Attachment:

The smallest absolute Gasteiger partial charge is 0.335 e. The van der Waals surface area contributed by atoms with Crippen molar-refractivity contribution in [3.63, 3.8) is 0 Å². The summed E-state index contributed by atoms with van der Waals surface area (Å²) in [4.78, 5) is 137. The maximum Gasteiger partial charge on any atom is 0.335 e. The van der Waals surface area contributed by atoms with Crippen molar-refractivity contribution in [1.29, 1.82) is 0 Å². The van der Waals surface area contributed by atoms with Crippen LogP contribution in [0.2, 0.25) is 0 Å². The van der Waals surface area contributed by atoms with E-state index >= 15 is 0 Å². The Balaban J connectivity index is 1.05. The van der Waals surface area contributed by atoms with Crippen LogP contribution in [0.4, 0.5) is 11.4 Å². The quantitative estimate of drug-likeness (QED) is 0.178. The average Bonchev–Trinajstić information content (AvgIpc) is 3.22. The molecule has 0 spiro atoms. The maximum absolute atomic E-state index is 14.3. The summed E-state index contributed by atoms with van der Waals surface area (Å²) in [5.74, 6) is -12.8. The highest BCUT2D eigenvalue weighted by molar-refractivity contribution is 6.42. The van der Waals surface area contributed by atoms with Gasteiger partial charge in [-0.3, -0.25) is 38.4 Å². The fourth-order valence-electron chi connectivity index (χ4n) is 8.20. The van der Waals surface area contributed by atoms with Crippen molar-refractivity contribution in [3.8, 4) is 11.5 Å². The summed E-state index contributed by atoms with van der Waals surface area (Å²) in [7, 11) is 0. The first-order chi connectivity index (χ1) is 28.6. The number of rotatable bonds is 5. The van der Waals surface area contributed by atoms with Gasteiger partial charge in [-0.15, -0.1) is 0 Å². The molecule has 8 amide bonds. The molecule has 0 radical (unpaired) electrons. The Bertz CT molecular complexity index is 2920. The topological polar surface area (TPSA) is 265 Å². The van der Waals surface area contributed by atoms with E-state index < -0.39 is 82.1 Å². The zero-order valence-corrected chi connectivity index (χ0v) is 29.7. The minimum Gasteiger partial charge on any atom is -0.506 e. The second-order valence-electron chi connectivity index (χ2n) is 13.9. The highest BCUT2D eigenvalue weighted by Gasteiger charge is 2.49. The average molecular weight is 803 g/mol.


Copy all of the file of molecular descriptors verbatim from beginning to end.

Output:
The smallest absolute Gasteiger partial charge is 0.335 e. The van der Waals surface area contributed by atoms with Crippen molar-refractivity contribution in [3.63, 3.8) is 0 Å². The summed E-state index contributed by atoms with van der Waals surface area (Å²) in [4.78, 5) is 137. The maximum Gasteiger partial charge on any atom is 0.335 e. The van der Waals surface area contributed by atoms with Crippen molar-refractivity contribution in [1.29, 1.82) is 0 Å². The van der Waals surface area contributed by atoms with Crippen LogP contribution in [0.2, 0.25) is 0 Å². The van der Waals surface area contributed by atoms with E-state index >= 15 is 0 Å². The Balaban J connectivity index is 1.05. The van der Waals surface area contributed by atoms with Crippen LogP contribution in [0.4, 0.5) is 11.4 Å². The quantitative estimate of drug-likeness (QED) is 0.178. The average Bonchev–Trinajstić information content (AvgIpc) is 3.22. The molecule has 0 spiro atoms. The maximum absolute atomic E-state index is 14.3. The summed E-state index contributed by atoms with van der Waals surface area (Å²) in [5.74, 6) is -12.8. The highest BCUT2D eigenvalue weighted by molar-refractivity contribution is 6.42. The van der Waals surface area contributed by atoms with Gasteiger partial charge in [-0.3, -0.25) is 38.4 Å². The fourth-order valence-electron chi connectivity index (χ4n) is 8.20. The van der Waals surface area contributed by atoms with Crippen molar-refractivity contribution in [3.8, 4) is 11.5 Å². The summed E-state index contributed by atoms with van der Waals surface area (Å²) in [7, 11) is 0. The first-order chi connectivity index (χ1) is 28.6. The number of rotatable bonds is 5. The van der Waals surface area contributed by atoms with Gasteiger partial charge in [-0.15, -0.1) is 0 Å². The molecule has 8 amide bonds. The molecule has 0 radical (unpaired) electrons. The Bertz CT molecular complexity index is 2920. The topological polar surface area (TPSA) is 265 Å². The van der Waals surface area contributed by atoms with E-state index < -0.39 is 82.1 Å². The zero-order valence-corrected chi connectivity index (χ0v) is 29.7. The minimum Gasteiger partial charge on any atom is -0.506 e. The second-order valence-electron chi connectivity index (χ2n) is 13.9. The highest BCUT2D eigenvalue weighted by Gasteiger charge is 2.49. The average molecular weight is 803 g/mol.